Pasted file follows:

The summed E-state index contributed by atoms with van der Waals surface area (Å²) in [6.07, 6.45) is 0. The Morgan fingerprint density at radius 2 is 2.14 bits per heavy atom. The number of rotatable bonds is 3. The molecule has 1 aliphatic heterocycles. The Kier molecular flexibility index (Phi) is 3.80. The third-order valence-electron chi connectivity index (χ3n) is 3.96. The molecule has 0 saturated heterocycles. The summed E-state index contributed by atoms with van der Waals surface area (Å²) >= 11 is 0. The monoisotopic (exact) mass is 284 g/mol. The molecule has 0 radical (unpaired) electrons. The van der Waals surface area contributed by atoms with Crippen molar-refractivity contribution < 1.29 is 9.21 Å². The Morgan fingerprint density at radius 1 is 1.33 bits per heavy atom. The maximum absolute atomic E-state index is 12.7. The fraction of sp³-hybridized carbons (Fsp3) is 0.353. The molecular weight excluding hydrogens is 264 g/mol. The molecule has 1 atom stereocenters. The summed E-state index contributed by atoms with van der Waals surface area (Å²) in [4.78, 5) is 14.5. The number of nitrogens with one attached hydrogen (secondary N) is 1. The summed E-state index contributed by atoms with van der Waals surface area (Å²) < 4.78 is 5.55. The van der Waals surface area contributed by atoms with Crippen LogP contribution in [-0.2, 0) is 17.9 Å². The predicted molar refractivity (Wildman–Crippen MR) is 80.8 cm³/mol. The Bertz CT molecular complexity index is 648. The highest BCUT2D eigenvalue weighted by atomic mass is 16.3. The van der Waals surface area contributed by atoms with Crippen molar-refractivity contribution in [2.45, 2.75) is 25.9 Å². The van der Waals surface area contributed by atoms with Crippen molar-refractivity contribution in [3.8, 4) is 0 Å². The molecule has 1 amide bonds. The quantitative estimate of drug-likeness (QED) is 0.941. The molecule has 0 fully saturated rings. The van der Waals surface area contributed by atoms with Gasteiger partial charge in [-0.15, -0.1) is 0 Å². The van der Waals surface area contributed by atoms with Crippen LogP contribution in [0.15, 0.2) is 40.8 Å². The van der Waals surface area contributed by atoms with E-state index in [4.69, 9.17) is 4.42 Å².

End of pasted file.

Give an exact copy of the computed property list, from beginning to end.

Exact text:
The summed E-state index contributed by atoms with van der Waals surface area (Å²) in [6.07, 6.45) is 0. The Morgan fingerprint density at radius 2 is 2.14 bits per heavy atom. The number of rotatable bonds is 3. The molecule has 1 aliphatic heterocycles. The Kier molecular flexibility index (Phi) is 3.80. The third-order valence-electron chi connectivity index (χ3n) is 3.96. The molecule has 0 saturated heterocycles. The summed E-state index contributed by atoms with van der Waals surface area (Å²) >= 11 is 0. The monoisotopic (exact) mass is 284 g/mol. The molecule has 0 radical (unpaired) electrons. The van der Waals surface area contributed by atoms with Crippen molar-refractivity contribution < 1.29 is 9.21 Å². The Morgan fingerprint density at radius 1 is 1.33 bits per heavy atom. The maximum absolute atomic E-state index is 12.7. The fraction of sp³-hybridized carbons (Fsp3) is 0.353. The molecular weight excluding hydrogens is 264 g/mol. The molecule has 1 atom stereocenters. The summed E-state index contributed by atoms with van der Waals surface area (Å²) in [4.78, 5) is 14.5. The number of nitrogens with one attached hydrogen (secondary N) is 1. The summed E-state index contributed by atoms with van der Waals surface area (Å²) < 4.78 is 5.55. The van der Waals surface area contributed by atoms with Crippen LogP contribution in [-0.2, 0) is 17.9 Å². The predicted molar refractivity (Wildman–Crippen MR) is 80.8 cm³/mol. The Bertz CT molecular complexity index is 648. The highest BCUT2D eigenvalue weighted by atomic mass is 16.3. The van der Waals surface area contributed by atoms with Crippen molar-refractivity contribution in [2.45, 2.75) is 25.9 Å². The van der Waals surface area contributed by atoms with Crippen molar-refractivity contribution in [3.8, 4) is 0 Å². The molecule has 1 amide bonds. The quantitative estimate of drug-likeness (QED) is 0.941. The molecule has 0 fully saturated rings. The van der Waals surface area contributed by atoms with Gasteiger partial charge in [-0.15, -0.1) is 0 Å². The van der Waals surface area contributed by atoms with Crippen LogP contribution in [0.15, 0.2) is 40.8 Å². The van der Waals surface area contributed by atoms with E-state index in [4.69, 9.17) is 4.42 Å².